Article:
Lee did not know the strength of the adversary against whom he was advancing. His scouts had reported that the enemy had 75,000 men and would move with 100,000,19 but Lee did not p273 think Grant's force exceeded 75,00020 and he was skeptical concerning the reputed size of the army that was expected to make a flank attack on Richmond while Grant hammered on the line of the Rapidan and Rappahannock.21 Lee was not certain, either, whether Grant would follow Meade's example, and turn southwest toward the Central Railroad after crossing the Rapidan, or would emulate Hooker and march to the southeast, against the line of the Richmond, Fredericksburg and Potomac below Fredericksburg.22 If Grant moved toward the southwest, Lee could hold his old lines on Mine Run with a part of his force and manoeuvre with the rest.23 Should Grant advance to the southeast, he would have to pass through the Wilderness of Spotsylvania.
Lee strongly hoped and rather expected that this latter would be his opponent's line of advance.24 He was conscious of the inferiority both of his numbers and of the weight and range of his artillery. His plan was to catch Grant on the march, where his numerical superiority would mean least. Especially was he anxious to engage the new Union commander in the tangle of the Wilderness, where the fine Federal ordnance could not be employed.25 For these reasons, and also because it would be difficult to bring up a sufficient force in time to dispute the crossing of the Rapidan, Lee determined to leave Grant alone until he was on the south side of the river. Then he intended to attack him there, as soon as Longstreet came up.26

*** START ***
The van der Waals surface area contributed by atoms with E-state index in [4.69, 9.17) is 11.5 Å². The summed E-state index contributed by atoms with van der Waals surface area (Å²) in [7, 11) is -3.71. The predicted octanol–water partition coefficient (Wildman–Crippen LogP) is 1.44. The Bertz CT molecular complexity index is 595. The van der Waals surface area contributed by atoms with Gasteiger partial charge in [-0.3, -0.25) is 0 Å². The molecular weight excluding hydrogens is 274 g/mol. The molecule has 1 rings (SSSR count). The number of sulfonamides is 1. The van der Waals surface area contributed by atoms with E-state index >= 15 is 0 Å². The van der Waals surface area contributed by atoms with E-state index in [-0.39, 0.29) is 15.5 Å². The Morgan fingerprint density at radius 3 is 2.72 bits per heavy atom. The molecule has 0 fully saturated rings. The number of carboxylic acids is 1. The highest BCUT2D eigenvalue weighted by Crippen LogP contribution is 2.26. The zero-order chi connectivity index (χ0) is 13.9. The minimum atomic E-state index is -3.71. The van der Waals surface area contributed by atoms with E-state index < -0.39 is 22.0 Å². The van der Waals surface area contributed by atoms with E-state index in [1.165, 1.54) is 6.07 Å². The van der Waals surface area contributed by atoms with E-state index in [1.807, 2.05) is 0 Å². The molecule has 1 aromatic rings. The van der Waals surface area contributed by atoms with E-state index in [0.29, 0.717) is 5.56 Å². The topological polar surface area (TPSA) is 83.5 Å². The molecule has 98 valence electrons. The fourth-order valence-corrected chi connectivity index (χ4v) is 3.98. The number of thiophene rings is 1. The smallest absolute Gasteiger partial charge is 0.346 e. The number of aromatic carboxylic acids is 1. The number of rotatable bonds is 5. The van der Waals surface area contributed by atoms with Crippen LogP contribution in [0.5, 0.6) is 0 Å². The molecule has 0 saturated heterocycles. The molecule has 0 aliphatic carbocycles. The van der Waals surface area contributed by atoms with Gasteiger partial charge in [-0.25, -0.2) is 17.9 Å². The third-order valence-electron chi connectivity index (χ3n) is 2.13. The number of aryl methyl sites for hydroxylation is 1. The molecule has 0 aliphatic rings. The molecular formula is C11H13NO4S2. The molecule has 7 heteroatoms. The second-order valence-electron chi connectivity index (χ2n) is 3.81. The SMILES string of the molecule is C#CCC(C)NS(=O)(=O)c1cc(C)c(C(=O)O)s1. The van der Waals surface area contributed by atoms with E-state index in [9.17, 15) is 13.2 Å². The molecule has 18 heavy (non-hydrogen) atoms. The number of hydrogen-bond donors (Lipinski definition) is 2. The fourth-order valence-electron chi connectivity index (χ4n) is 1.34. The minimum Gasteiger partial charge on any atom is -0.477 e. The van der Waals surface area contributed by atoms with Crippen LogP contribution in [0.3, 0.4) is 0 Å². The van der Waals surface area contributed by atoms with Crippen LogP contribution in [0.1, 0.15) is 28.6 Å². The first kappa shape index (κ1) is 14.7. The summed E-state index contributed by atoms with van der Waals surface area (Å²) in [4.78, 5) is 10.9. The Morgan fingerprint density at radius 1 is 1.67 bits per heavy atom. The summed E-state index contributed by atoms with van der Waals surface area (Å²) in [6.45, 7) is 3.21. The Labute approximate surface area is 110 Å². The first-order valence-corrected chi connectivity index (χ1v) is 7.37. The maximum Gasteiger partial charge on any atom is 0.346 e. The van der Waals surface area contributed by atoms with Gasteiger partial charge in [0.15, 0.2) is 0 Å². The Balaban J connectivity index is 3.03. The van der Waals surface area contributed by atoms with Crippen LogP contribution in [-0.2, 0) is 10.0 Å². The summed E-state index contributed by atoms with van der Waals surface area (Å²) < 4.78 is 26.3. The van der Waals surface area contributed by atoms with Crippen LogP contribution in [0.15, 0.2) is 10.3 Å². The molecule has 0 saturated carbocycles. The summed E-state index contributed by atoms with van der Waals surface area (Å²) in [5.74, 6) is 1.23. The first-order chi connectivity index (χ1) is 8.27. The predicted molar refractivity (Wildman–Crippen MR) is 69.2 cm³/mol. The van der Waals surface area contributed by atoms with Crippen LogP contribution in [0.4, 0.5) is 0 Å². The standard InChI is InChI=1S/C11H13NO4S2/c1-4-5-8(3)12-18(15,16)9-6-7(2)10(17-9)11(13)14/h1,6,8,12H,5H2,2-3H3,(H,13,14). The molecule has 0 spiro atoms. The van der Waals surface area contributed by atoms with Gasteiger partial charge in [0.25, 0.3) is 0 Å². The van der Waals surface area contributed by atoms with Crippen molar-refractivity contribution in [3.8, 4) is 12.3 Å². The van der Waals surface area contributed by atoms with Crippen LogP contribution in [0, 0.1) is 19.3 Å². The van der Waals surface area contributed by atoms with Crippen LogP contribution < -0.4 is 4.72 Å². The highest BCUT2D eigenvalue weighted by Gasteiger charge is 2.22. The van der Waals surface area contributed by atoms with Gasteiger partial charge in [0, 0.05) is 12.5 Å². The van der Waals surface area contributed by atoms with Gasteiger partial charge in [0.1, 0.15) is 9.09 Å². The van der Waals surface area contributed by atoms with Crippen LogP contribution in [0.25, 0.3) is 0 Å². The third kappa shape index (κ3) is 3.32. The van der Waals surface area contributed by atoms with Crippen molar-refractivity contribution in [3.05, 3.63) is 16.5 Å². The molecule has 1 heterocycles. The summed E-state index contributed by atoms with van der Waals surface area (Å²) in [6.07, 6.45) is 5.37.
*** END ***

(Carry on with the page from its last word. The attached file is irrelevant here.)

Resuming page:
Maturing the details of this plan as he rode forward at the head of Hill's column on the Plank road,27 Lee bivouacked in the p274 woods opposite the Rhodes house at Verdiersville, where his headquarters had been during the Mine Run campaign.28 Heth's division was encamped nearby, and Wilcox was in rear of Heth, having made the long march from a point •six miles above Orange Courthouse.29 Ewell's corps was at Locust Grove, on the old stone road, his advanced units about six miles northeast of Hill's.30
To Lee's camp fire in the woods, during the evening, couriers brought many messages, some encouraging and some disquieting. Davis telegraphed that reinforcements were on the way, though the first of them could hardly arrive within less than four days.31 In another message, the President announced that a Federal force p275 had landed at Bermuda Hundred on James River, close to the railroad that linked Richmond and Petersburg32 — a move that Lee had anticipated in previous correspondence with the executive.33 General Imboden reported that a Union force under General Sigel was advancing up the Shenandoah Valley and was probably moving against Lee's left flank.34 There was new evidence, also, that General Averell was preparing a raid against the Virginia and Tennessee Railroad.35